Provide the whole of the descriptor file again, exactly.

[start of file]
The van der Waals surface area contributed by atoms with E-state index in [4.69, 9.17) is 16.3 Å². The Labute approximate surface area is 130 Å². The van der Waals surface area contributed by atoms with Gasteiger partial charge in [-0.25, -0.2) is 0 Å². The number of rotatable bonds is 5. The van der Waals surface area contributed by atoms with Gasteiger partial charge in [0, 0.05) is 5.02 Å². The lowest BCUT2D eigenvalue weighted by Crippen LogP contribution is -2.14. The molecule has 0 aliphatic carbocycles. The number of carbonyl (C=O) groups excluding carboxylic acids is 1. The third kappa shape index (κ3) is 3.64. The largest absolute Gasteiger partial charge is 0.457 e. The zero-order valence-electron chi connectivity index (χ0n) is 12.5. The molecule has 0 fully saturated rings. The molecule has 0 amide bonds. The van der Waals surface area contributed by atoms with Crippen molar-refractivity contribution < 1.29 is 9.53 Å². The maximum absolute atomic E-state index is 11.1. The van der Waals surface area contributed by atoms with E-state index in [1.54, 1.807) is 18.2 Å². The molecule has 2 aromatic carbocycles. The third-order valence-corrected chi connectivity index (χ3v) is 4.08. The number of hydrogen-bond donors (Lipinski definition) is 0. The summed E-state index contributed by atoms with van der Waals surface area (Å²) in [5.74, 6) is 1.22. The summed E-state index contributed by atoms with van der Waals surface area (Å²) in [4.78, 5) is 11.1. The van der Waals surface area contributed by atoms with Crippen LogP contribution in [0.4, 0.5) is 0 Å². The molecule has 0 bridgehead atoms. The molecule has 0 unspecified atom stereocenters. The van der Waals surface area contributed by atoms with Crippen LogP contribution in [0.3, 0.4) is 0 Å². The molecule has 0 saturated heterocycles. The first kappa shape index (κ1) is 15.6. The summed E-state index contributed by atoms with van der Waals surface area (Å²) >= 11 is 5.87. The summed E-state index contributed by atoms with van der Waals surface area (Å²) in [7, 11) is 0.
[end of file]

The van der Waals surface area contributed by atoms with E-state index in [4.69, 9.17) is 16.3 Å². The Labute approximate surface area is 130 Å². The van der Waals surface area contributed by atoms with Gasteiger partial charge in [-0.25, -0.2) is 0 Å². The number of rotatable bonds is 5. The van der Waals surface area contributed by atoms with Gasteiger partial charge in [0, 0.05) is 5.02 Å². The lowest BCUT2D eigenvalue weighted by Crippen LogP contribution is -2.14. The molecule has 0 aliphatic carbocycles. The number of carbonyl (C=O) groups excluding carboxylic acids is 1. The third kappa shape index (κ3) is 3.64. The largest absolute Gasteiger partial charge is 0.457 e. The zero-order valence-electron chi connectivity index (χ0n) is 12.5. The molecule has 0 fully saturated rings. The molecule has 0 amide bonds. The van der Waals surface area contributed by atoms with Crippen molar-refractivity contribution < 1.29 is 9.53 Å². The maximum absolute atomic E-state index is 11.1. The van der Waals surface area contributed by atoms with E-state index in [1.54, 1.807) is 18.2 Å². The molecule has 2 aromatic carbocycles. The third-order valence-corrected chi connectivity index (χ3v) is 4.08. The number of hydrogen-bond donors (Lipinski definition) is 0. The summed E-state index contributed by atoms with van der Waals surface area (Å²) in [5.74, 6) is 1.22. The summed E-state index contributed by atoms with van der Waals surface area (Å²) in [4.78, 5) is 11.1. The van der Waals surface area contributed by atoms with Crippen LogP contribution in [0.4, 0.5) is 0 Å². The molecule has 0 bridgehead atoms. The molecule has 0 unspecified atom stereocenters. The van der Waals surface area contributed by atoms with Crippen LogP contribution in [0.3, 0.4) is 0 Å². The molecule has 0 saturated heterocycles. The first kappa shape index (κ1) is 15.6. The summed E-state index contributed by atoms with van der Waals surface area (Å²) >= 11 is 5.87. The summed E-state index contributed by atoms with van der Waals surface area (Å²) in [7, 11) is 0.